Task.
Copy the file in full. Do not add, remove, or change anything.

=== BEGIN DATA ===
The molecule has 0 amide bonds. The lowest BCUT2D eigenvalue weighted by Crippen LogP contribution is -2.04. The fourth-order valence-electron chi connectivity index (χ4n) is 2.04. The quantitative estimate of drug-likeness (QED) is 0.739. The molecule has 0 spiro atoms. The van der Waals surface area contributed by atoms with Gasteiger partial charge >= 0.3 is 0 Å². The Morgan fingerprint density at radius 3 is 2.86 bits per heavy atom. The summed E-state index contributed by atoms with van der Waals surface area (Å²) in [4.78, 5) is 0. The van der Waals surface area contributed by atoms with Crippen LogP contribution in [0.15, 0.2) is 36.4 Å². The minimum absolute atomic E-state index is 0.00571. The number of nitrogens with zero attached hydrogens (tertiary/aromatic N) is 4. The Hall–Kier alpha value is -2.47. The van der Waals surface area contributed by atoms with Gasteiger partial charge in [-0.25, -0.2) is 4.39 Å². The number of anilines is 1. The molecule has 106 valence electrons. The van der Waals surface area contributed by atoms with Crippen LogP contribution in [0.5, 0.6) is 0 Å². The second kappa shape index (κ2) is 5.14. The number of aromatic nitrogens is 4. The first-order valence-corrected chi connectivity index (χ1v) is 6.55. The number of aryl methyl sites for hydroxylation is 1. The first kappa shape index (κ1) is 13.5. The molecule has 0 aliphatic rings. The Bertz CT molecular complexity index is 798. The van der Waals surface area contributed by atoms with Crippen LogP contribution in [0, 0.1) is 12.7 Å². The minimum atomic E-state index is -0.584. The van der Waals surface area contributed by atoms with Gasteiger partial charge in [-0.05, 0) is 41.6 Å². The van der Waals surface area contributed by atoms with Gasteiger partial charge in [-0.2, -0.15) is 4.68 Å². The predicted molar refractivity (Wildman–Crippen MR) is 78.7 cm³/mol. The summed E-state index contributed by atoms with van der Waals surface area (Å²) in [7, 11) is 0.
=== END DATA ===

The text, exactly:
The molecule has 0 amide bonds. The lowest BCUT2D eigenvalue weighted by Crippen LogP contribution is -2.04. The fourth-order valence-electron chi connectivity index (χ4n) is 2.04. The quantitative estimate of drug-likeness (QED) is 0.739. The molecule has 0 spiro atoms. The van der Waals surface area contributed by atoms with Gasteiger partial charge >= 0.3 is 0 Å². The Morgan fingerprint density at radius 3 is 2.86 bits per heavy atom. The summed E-state index contributed by atoms with van der Waals surface area (Å²) in [4.78, 5) is 0. The van der Waals surface area contributed by atoms with Crippen LogP contribution in [0.15, 0.2) is 36.4 Å². The minimum absolute atomic E-state index is 0.00571. The number of nitrogens with zero attached hydrogens (tertiary/aromatic N) is 4. The Hall–Kier alpha value is -2.47. The van der Waals surface area contributed by atoms with Gasteiger partial charge in [-0.25, -0.2) is 4.39 Å². The number of anilines is 1. The molecule has 106 valence electrons. The van der Waals surface area contributed by atoms with Crippen LogP contribution in [0.5, 0.6) is 0 Å². The second kappa shape index (κ2) is 5.14. The number of aromatic nitrogens is 4. The first-order valence-corrected chi connectivity index (χ1v) is 6.55. The number of aryl methyl sites for hydroxylation is 1. The first kappa shape index (κ1) is 13.5. The molecule has 0 aliphatic rings. The Bertz CT molecular complexity index is 798. The van der Waals surface area contributed by atoms with Crippen LogP contribution in [0, 0.1) is 12.7 Å². The minimum atomic E-state index is -0.584. The van der Waals surface area contributed by atoms with Gasteiger partial charge in [-0.05, 0) is 41.6 Å². The van der Waals surface area contributed by atoms with Gasteiger partial charge in [-0.2, -0.15) is 4.68 Å². The predicted molar refractivity (Wildman–Crippen MR) is 78.7 cm³/mol. The summed E-state index contributed by atoms with van der Waals surface area (Å²) in [7, 11) is 0.